The Al Radis have become frequent guests at the Bnai Keshet, and Maryam Al Radi and Kate have become close, although the two do not speak the same language. “They had a pretty horrible experience in Jordan,” says McCaffrey. “Maryam said that they were treated very badly. They have been struggling to re-establish themselves.”
The U.S. is one of the few countries that require refugees to pay back their travel costs after they are resettled. The Al Radis, who have four children, received notice that they must start to make monthly payments. The Al Radis, who have no means of income, panicked. Bnai Keshet stepped in to help. McCaffrey started a GoFundMe page; the congregants quickly raised the nearly $7,000 needed to pay off the debt.
Mohammad Ali Zakkour says that his former life in Syria was very good. He had his own clothing alteration shop, and he was able to support his wife and children comfortably. Then the war changed everything. Like many Syrians, the aerial bombings and street fighting forced Zakkour and his family to leave everything behind and flee to Jordan before the IRC placed them here. Learning the language is the key to finding work, so regularly attends tutoring sessions. Again, Bnai Keshet stepped in and raised money for a sewing machine so he would have a way to generate income.
Zakkour is appreciative, and he wants to teach his children that religion, race, and gender should never get in the way. He’s very grateful he found people who feel for him and his family. “We are all brothers and sisters in humanity,” Zakkour said. “I want to teach that to my kids. I want to plant the seed.”
In July 2019, NJ Governor Phil Murphy announced plans to take back control of the state’s refugee resettlement program, after former Gov. Chris Christie attempted to keep Syrian refugees out of New Jersey over security concerns. Murphy also signed an executive order to create an Office of New Americans, which will be the first statewide office to focus on integrating immigrants and refugees into New Jersey.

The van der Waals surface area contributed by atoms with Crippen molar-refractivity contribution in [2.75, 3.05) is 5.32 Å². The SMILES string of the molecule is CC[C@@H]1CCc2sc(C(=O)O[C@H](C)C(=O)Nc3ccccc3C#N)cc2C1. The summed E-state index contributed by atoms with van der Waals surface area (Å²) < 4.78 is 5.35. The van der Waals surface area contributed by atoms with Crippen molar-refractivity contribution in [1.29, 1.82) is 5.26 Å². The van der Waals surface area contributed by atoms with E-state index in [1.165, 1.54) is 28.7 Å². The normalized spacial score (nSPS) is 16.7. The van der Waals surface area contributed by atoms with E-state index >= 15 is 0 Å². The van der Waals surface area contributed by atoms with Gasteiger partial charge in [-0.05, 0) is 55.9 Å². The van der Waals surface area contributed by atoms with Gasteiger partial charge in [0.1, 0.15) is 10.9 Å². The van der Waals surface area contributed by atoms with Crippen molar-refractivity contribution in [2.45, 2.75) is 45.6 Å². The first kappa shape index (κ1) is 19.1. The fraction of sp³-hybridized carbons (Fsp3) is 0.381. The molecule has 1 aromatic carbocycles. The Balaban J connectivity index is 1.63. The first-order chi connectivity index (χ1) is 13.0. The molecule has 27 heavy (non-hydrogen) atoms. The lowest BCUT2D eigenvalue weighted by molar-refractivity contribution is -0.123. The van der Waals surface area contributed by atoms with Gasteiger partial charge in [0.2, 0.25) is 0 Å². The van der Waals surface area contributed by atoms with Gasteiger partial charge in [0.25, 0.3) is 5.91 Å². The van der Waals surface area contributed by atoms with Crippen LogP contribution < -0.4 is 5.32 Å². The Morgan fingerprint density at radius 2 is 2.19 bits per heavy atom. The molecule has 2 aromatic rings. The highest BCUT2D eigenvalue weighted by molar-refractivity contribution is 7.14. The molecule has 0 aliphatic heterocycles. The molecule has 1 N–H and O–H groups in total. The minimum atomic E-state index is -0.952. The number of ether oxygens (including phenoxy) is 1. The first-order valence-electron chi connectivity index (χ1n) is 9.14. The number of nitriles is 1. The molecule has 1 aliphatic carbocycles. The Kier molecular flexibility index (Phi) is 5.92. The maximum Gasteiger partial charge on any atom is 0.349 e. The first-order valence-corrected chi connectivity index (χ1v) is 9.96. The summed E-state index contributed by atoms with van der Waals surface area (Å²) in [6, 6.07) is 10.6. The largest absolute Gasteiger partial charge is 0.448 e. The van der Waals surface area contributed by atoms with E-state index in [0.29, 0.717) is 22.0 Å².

By 2019, the Al Radis were living in Michigan, and still adjusting to life in the US. The Zakkours remained in Elizabeth and have added a baby girl to their family, and are doing well. McCaffrey co-founded the Syria Supper Club, which brings together New Jerseyans and refugees, to share a meal prepared by the Syrians.
Undocumented man turned over to ICE Despite Newark’s Sanctuary City Status
Pew Research Center, a nonpartisan think tank, estimates the number of unauthorized immigrants living in the U.S. is close to 10.5 million, down from a peak of 12.2 million in 2007.
In New Jersey, which has a large community of immigrants, the report estimates that between 2007 and 2017, the population shrank from an estimated 550,000 to about 450,000. The countries from which unauthorized immigrants are coming include El Salvador, Guatemala, Honduras, Nicaragua, and increasingly from Venezuela.
In 2018, undocumented Newark resident Daniel Castro was taken into custody by Newark Police for an outstanding warrant In June 2018. At the time of his arrest, Castro was in a car returning from getting bottled water for baby formula. His would-be father-in-law was driving when police pulled the vehicle over for making an illegal U-turn. After he was unable to produce identification, Newark turned him over to Immigration and Customs Enforcement (ICE), and he was taken to the Elizabeth Detention Center.